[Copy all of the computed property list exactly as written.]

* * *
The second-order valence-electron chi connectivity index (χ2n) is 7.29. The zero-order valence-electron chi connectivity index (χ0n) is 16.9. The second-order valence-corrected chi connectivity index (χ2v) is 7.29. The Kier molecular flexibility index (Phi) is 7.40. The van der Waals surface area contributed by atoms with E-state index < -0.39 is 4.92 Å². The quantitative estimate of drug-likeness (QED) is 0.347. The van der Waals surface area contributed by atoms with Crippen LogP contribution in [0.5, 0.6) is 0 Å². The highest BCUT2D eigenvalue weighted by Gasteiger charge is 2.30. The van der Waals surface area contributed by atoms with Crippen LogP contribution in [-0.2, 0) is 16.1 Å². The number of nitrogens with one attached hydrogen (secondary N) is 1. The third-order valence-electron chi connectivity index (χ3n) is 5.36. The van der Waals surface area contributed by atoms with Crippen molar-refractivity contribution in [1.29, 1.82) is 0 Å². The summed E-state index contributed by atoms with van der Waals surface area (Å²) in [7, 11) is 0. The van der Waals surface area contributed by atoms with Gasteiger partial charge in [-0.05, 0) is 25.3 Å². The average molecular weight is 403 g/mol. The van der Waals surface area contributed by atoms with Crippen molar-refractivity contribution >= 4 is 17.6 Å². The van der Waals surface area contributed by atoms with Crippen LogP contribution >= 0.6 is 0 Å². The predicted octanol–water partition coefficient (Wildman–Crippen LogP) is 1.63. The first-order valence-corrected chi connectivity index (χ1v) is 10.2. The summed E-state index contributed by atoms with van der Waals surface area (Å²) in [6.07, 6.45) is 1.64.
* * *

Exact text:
The second-order valence-electron chi connectivity index (χ2n) is 7.29. The zero-order valence-electron chi connectivity index (χ0n) is 16.9. The second-order valence-corrected chi connectivity index (χ2v) is 7.29. The Kier molecular flexibility index (Phi) is 7.40. The van der Waals surface area contributed by atoms with E-state index < -0.39 is 4.92 Å². The quantitative estimate of drug-likeness (QED) is 0.347. The van der Waals surface area contributed by atoms with Crippen LogP contribution in [0.5, 0.6) is 0 Å². The highest BCUT2D eigenvalue weighted by Gasteiger charge is 2.30. The van der Waals surface area contributed by atoms with Crippen LogP contribution in [-0.2, 0) is 16.1 Å². The number of nitrogens with one attached hydrogen (secondary N) is 1. The third-order valence-electron chi connectivity index (χ3n) is 5.36. The van der Waals surface area contributed by atoms with Crippen molar-refractivity contribution in [1.29, 1.82) is 0 Å². The summed E-state index contributed by atoms with van der Waals surface area (Å²) in [7, 11) is 0. The van der Waals surface area contributed by atoms with Gasteiger partial charge in [-0.05, 0) is 25.3 Å². The average molecular weight is 403 g/mol. The van der Waals surface area contributed by atoms with Crippen molar-refractivity contribution >= 4 is 17.6 Å². The van der Waals surface area contributed by atoms with Crippen LogP contribution >= 0.6 is 0 Å². The predicted octanol–water partition coefficient (Wildman–Crippen LogP) is 1.63. The first-order valence-corrected chi connectivity index (χ1v) is 10.2. The summed E-state index contributed by atoms with van der Waals surface area (Å²) in [6.07, 6.45) is 1.64.